The portrait of a true crime character...


Rachel Trlica, Renee Wilson, and Julie Ann Mosley disappeared almost 46 years ago. Rachelís brother, Rusty, hasnít stopped looking for them, and heís become the central character in a tragic mystery.

The Swiss Pastry Shop is a longtime Fort Worth establishment, the kind of place with wood floors, bingo hall chairs, and black forest cake staring at you from behind a glass. It had recently celebrated its 40th anniversary when Rusty Arnold suggested I meet him and Richard Wilson there in December of 2016 to talk about Rustyís sister, Rachel, and Richardís daughter, Renee. The last time anyone saw either girl was two years before the diner served its first meal.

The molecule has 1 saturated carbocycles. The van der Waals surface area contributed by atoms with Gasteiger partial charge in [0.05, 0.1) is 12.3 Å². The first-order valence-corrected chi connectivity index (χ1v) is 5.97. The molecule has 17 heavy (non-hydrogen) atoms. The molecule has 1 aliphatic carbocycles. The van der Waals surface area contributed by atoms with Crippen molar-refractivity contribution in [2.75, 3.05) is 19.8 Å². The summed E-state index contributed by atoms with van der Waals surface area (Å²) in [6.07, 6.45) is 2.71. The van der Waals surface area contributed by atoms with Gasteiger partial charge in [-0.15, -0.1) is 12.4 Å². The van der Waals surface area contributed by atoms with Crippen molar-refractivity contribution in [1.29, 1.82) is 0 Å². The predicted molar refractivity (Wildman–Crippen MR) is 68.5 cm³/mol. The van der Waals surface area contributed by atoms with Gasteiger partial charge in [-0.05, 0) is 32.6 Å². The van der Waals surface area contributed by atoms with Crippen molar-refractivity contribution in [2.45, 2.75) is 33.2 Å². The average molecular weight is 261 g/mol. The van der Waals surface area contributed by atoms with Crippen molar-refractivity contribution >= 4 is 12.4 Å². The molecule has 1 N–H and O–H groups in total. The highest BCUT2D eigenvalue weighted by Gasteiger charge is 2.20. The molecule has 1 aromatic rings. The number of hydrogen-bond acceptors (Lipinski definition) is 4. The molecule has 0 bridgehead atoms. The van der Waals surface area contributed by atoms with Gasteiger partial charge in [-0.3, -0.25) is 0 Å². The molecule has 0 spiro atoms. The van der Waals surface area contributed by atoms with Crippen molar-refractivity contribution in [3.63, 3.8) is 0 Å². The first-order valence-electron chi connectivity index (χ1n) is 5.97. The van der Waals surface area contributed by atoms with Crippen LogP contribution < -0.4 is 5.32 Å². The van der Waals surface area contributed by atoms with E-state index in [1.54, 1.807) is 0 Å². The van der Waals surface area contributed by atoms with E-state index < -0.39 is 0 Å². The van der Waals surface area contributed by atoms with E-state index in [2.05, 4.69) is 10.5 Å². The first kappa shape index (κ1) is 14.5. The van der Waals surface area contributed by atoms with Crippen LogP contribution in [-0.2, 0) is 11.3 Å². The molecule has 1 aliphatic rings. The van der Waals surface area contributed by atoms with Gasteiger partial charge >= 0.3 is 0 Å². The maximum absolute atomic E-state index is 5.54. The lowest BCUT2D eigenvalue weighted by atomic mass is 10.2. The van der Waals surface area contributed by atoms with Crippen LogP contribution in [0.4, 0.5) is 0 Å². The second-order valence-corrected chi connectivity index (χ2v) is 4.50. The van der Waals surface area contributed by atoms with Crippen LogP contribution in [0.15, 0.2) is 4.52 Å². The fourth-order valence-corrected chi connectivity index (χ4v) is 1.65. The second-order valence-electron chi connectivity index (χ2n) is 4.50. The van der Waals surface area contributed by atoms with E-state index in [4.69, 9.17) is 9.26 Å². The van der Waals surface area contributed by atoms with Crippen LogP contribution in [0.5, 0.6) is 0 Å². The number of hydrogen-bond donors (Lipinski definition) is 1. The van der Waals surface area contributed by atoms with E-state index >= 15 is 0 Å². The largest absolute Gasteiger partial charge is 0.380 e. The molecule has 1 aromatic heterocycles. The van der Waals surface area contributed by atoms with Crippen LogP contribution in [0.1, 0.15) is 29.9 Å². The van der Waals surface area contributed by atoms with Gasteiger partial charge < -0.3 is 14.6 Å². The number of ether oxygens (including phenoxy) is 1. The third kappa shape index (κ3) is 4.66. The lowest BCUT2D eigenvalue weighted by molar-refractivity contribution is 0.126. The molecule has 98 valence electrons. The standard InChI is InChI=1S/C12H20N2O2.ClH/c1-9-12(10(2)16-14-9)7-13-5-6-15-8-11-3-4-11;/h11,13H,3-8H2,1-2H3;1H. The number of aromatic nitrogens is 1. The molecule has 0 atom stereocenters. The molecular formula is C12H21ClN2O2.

Two days before Christmas 1974, Rachel Trlica, Renee Wilson, and Julie Ann Mosley piled into Rachelís beige Oldsmobile and headed for the Seminary South Shopping Center in Fort Worth to go shopping. When the mall closed later that night, the Oldsmobile was in the Sears parking lot, with Christmas gifts locked inside it. The girls were nowhere to be found. Rachel was 17. Renee was 14. Julie was 9.

The four decades of aftermath that their disappearances produced would include devastated parents, a much-debated letter from Rachel, suspicious family members, strange coincidences, torn relationships, mysterious phone calls, an ominous psychic, numerous suspects, a potential love triangle, supposed Rachel sightings around Christmas every so often, horrific rumors, and dozens of relatively convincing theories. To the police, the case of the disappearances of Rachel Trlica, Renee Wilson, and Julie Ann Mosley is an open investigation. To you or me, it might prove to be a compelling story. To Rusty, itís his universe.